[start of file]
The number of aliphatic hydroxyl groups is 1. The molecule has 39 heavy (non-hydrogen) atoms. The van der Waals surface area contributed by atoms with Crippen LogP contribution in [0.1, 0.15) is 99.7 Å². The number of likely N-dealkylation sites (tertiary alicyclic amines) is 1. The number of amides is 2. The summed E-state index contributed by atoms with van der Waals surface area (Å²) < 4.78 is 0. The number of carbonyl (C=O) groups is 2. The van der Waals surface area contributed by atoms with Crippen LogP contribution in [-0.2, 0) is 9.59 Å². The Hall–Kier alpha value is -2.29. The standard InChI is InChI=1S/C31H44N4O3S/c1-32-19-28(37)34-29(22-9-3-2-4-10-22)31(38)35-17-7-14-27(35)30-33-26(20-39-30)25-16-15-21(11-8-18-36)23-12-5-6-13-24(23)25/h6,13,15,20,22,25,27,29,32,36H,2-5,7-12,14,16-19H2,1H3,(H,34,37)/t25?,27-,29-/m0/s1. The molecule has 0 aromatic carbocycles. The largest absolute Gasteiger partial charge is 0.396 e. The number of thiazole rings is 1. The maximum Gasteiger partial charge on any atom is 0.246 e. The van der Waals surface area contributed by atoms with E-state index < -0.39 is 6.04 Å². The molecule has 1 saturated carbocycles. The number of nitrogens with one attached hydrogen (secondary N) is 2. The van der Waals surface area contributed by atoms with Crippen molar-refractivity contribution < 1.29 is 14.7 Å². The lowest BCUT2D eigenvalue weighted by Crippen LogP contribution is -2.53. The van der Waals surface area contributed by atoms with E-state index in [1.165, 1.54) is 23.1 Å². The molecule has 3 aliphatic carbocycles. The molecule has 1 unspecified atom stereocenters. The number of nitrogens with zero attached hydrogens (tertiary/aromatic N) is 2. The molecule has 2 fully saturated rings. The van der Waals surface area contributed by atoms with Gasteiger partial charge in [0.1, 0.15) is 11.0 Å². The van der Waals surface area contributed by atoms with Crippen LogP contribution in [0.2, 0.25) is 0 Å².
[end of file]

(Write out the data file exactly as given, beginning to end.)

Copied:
The number of aliphatic hydroxyl groups is 1. The molecule has 39 heavy (non-hydrogen) atoms. The van der Waals surface area contributed by atoms with Crippen LogP contribution in [0.1, 0.15) is 99.7 Å². The number of likely N-dealkylation sites (tertiary alicyclic amines) is 1. The number of amides is 2. The summed E-state index contributed by atoms with van der Waals surface area (Å²) < 4.78 is 0. The number of carbonyl (C=O) groups is 2. The van der Waals surface area contributed by atoms with Crippen LogP contribution in [-0.2, 0) is 9.59 Å². The Hall–Kier alpha value is -2.29. The standard InChI is InChI=1S/C31H44N4O3S/c1-32-19-28(37)34-29(22-9-3-2-4-10-22)31(38)35-17-7-14-27(35)30-33-26(20-39-30)25-16-15-21(11-8-18-36)23-12-5-6-13-24(23)25/h6,13,15,20,22,25,27,29,32,36H,2-5,7-12,14,16-19H2,1H3,(H,34,37)/t25?,27-,29-/m0/s1. The molecule has 0 aromatic carbocycles. The largest absolute Gasteiger partial charge is 0.396 e. The number of thiazole rings is 1. The maximum Gasteiger partial charge on any atom is 0.246 e. The van der Waals surface area contributed by atoms with E-state index < -0.39 is 6.04 Å². The molecule has 1 saturated carbocycles. The number of nitrogens with one attached hydrogen (secondary N) is 2. The van der Waals surface area contributed by atoms with Crippen molar-refractivity contribution < 1.29 is 14.7 Å². The lowest BCUT2D eigenvalue weighted by Crippen LogP contribution is -2.53. The van der Waals surface area contributed by atoms with E-state index in [1.165, 1.54) is 23.1 Å². The molecule has 3 aliphatic carbocycles. The molecule has 1 unspecified atom stereocenters. The number of nitrogens with zero attached hydrogens (tertiary/aromatic N) is 2. The molecule has 2 fully saturated rings. The van der Waals surface area contributed by atoms with Gasteiger partial charge in [0.1, 0.15) is 11.0 Å². The van der Waals surface area contributed by atoms with Crippen LogP contribution in [0.2, 0.25) is 0 Å².